As technological advances drive the cinema industry forward, filmmaking has always adapted to new technology and embraced ways to tell stories differently.
However, change hasn’t always meant the end of the traditions of the art-form. When 2011’s The Artist cleaned up at the Oscars, people were won over by the silent film; reminded perhaps that silents were once the only films available and that people were once as thrilled by them as they now are by modern blockbusters.
Sheffield’s run of silent film, brought us by Yorkshire Silent Film Festival, kicks off this weekend with an extravaganza of silent treats at Abbeydale Picture House. Just so we are all clear, these films may be silent but their musical accompaniments are far from it. With pianos, percussion and even an orchestra it will be an audible treat!
The opening film, Alfred Hitchcock’s The Lodger, is one of his best-known silent films and Hitch’s masterful use of tension and dread was already fully evolved for this terrifying serial killer mystery. For me, the legacy of this film can clearly be seen in his later work – for example in Shadow of a Doubt and Suspicion – as the danger is even closer to home than the mysterious and troubling lodger. Neil Brand’s new score for the film will be performed by the Orchestra of St Pauls, so the film really comes to life!
There are eight further screenings; from Mickey Mouse to Greta Garbo; late night horror to the most epic film of them all, Ben Hur! There’s certainly something for everyone to get their teeth into – both for newcomers to this kind of cinema and for seasoned silent fans alike.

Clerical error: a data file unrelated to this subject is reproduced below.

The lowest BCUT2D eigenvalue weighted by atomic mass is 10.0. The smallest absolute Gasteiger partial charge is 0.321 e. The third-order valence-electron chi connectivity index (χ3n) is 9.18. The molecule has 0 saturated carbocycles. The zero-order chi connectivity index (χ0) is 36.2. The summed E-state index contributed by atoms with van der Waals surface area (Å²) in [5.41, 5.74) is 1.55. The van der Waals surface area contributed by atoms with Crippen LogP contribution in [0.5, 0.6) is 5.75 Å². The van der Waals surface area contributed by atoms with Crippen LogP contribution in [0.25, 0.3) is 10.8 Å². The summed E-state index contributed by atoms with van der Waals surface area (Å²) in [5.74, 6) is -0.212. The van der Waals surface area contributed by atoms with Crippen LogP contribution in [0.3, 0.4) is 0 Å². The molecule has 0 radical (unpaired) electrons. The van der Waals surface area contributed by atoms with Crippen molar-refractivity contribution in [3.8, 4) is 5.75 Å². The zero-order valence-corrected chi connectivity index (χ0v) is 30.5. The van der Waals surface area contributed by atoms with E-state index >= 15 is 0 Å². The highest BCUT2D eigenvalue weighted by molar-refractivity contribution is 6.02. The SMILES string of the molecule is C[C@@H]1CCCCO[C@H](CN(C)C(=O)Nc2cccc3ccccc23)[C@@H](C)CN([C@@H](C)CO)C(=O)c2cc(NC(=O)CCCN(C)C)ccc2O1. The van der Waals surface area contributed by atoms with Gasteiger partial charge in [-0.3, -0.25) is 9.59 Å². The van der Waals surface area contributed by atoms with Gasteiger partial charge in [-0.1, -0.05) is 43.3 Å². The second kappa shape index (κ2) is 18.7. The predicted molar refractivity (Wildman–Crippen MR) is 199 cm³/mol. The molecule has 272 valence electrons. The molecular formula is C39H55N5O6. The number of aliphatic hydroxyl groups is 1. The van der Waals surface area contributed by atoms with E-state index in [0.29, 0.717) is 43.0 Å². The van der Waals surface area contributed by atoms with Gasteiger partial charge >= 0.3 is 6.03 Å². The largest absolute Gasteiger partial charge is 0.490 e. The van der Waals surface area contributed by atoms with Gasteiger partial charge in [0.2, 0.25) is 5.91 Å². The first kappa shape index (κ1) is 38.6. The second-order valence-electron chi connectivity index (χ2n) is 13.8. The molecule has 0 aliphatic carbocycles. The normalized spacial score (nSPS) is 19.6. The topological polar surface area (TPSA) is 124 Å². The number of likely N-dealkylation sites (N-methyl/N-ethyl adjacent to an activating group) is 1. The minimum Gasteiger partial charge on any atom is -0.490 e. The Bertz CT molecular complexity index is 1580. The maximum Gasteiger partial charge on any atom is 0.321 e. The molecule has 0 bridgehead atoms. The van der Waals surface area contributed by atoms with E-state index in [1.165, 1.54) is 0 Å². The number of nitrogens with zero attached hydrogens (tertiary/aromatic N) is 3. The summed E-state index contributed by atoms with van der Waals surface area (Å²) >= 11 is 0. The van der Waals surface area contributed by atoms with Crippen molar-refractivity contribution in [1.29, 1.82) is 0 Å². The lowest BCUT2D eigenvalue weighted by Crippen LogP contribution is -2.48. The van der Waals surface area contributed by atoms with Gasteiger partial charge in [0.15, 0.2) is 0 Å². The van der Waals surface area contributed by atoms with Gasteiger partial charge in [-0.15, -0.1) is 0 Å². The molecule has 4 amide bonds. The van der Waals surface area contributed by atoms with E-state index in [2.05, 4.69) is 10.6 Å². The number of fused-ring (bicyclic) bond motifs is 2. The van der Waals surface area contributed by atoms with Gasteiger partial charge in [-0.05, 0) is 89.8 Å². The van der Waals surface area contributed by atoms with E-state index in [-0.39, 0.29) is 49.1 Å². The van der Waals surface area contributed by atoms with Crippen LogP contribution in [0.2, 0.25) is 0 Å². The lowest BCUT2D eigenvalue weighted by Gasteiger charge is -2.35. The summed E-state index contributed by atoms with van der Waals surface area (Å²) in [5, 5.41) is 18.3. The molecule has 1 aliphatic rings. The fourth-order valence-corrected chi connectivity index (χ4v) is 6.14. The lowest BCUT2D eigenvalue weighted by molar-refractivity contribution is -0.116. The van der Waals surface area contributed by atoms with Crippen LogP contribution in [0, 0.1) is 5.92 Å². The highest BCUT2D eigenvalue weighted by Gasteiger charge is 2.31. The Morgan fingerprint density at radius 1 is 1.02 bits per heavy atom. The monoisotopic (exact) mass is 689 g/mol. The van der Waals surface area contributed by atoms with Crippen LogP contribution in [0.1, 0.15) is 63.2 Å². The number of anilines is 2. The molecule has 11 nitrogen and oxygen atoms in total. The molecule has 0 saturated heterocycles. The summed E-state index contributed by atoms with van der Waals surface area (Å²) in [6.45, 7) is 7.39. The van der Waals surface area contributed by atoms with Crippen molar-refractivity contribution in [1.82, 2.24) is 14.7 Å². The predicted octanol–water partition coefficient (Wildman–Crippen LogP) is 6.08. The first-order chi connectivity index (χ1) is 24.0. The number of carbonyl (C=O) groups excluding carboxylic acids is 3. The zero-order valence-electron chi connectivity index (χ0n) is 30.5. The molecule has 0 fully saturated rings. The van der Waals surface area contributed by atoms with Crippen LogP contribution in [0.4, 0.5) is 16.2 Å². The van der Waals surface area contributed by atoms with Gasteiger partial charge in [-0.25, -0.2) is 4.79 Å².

Following this weekend celebration of Silent Cinema, there are three further screenings in Sheffield, at the Showroom, to cater for some already whetted appetites. Dragnet Girl, (May 10) from the godfather of Japanese cinema Yasujiro Ozu, is a late silent. Made in 1933, this film comes after the birth of sound and at the height of silent film storytelling. It will be a particular delight to see this accompanied on the harp. Certainly, in my memory we’ve not had a harp before in the Showroom so it will be great to see this. Soviet comedy, The House on Trubnaya, (May 23) sounds like a contradiction of terms.
Despite its clearly Soviet themes of unions and the petit bourgeoisie, this is lighter in its tone; and as the USSR is well known for its accomplishment in the silent film genre, it’s a joy to see on the big screen. Finally for Sheffield, Neil Brand will return to accompany the tragic tale of a clown whose livelihood is threatened by the coming of the jazz age. The Danish film, A Golden Clown, will be a brilliant end to the festival’s Sheffield offerings this year.